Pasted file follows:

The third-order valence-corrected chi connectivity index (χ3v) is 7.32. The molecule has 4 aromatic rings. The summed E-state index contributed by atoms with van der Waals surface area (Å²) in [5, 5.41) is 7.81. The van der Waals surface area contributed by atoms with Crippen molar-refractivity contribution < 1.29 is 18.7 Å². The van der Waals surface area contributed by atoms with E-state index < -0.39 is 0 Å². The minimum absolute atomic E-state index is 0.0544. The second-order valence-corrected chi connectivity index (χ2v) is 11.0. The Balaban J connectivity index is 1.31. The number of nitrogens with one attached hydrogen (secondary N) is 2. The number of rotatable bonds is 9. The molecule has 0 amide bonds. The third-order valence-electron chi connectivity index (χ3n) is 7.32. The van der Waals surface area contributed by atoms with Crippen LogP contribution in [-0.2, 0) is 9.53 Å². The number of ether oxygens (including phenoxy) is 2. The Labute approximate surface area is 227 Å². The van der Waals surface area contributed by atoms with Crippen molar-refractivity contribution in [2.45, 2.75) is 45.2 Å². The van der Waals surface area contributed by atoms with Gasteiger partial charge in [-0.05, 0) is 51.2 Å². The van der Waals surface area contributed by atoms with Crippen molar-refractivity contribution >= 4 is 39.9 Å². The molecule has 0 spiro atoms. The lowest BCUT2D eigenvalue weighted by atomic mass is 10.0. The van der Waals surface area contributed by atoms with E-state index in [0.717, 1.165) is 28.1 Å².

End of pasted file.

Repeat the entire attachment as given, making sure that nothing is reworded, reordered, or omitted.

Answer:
The third-order valence-corrected chi connectivity index (χ3v) is 7.32. The molecule has 4 aromatic rings. The summed E-state index contributed by atoms with van der Waals surface area (Å²) in [5, 5.41) is 7.81. The van der Waals surface area contributed by atoms with Crippen molar-refractivity contribution < 1.29 is 18.7 Å². The van der Waals surface area contributed by atoms with E-state index < -0.39 is 0 Å². The minimum absolute atomic E-state index is 0.0544. The second-order valence-corrected chi connectivity index (χ2v) is 11.0. The Balaban J connectivity index is 1.31. The number of nitrogens with one attached hydrogen (secondary N) is 2. The number of rotatable bonds is 9. The molecule has 0 amide bonds. The third-order valence-electron chi connectivity index (χ3n) is 7.32. The van der Waals surface area contributed by atoms with Crippen LogP contribution in [-0.2, 0) is 9.53 Å². The number of ether oxygens (including phenoxy) is 2. The Labute approximate surface area is 227 Å². The van der Waals surface area contributed by atoms with Crippen molar-refractivity contribution in [2.45, 2.75) is 45.2 Å². The van der Waals surface area contributed by atoms with Gasteiger partial charge in [-0.05, 0) is 51.2 Å². The van der Waals surface area contributed by atoms with Crippen molar-refractivity contribution >= 4 is 39.9 Å². The molecule has 0 spiro atoms. The lowest BCUT2D eigenvalue weighted by atomic mass is 10.0. The van der Waals surface area contributed by atoms with E-state index in [0.717, 1.165) is 28.1 Å².